Big data does not come neatly wrapped up and organized. When companies seek big data, they find bare and raw data that has little to no value on its own. The key is the strength in numbers. While there are many technologies that can help straighten out big data, there are not quite as many data scientists rearing to go according to the article, "Getting Big Data Organized is an Iterative Process."
Or perhaps the problem lies in communication as the article suggests. There is a disparity between what quanitatifiable measurements executives ask for and what analysts seek in data mining. Data scientists, or people who understand both the business and the technological side of data need to appear in the job market.
The article states:
[W]e need someone who understands both the business drivers and the details of the structure and semantics of big data sets: a data scientist. The work of a data scientist is iterative. There will be days spent generating descriptive statistics about data sets, determining how to join multiple data sets, and performing other data exploration tasks. Sometimes these exercises don’t lead anywhere and its back to the drawing board.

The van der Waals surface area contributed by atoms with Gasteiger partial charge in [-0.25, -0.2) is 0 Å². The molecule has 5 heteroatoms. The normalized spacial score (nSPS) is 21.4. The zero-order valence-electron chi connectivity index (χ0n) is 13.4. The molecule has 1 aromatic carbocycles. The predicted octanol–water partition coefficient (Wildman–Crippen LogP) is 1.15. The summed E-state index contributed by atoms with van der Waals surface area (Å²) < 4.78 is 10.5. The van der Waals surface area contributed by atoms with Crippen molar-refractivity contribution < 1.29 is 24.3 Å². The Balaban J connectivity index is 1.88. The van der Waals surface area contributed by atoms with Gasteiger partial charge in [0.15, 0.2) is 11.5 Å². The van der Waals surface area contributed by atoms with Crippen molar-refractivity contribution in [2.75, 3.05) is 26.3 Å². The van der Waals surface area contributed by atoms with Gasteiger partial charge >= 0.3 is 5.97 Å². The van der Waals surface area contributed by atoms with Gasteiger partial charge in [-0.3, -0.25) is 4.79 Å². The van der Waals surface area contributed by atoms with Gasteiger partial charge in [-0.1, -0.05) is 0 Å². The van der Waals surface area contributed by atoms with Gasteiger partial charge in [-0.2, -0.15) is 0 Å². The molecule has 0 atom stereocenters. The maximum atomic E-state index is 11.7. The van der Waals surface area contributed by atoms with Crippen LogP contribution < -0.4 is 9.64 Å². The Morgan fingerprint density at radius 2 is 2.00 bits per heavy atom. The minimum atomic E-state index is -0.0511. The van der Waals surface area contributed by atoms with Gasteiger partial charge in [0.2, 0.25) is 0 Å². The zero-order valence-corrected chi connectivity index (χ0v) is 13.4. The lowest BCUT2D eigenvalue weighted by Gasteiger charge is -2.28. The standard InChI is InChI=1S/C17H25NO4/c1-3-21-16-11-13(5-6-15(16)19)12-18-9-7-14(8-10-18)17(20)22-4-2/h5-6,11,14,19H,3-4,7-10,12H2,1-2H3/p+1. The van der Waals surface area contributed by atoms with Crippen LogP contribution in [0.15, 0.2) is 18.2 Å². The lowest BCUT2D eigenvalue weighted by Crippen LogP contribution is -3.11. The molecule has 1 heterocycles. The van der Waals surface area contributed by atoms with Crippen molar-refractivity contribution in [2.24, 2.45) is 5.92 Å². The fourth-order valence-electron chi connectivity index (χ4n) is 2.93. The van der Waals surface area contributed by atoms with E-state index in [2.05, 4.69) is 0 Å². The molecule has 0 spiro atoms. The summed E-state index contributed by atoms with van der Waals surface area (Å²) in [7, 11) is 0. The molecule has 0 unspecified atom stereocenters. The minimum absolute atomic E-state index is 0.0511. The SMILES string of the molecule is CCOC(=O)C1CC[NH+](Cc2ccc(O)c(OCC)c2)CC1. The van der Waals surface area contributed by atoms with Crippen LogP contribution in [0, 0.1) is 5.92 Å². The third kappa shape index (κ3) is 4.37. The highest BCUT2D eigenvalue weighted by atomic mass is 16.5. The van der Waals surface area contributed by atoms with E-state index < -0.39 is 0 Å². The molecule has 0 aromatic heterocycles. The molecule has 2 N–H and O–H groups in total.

Data management technologies have made a huge dent in the problems associated with gleaning insights from big data, but the article is correct to point out the human workforce of data scientists that we need.
Megan Feil, August 7, 2012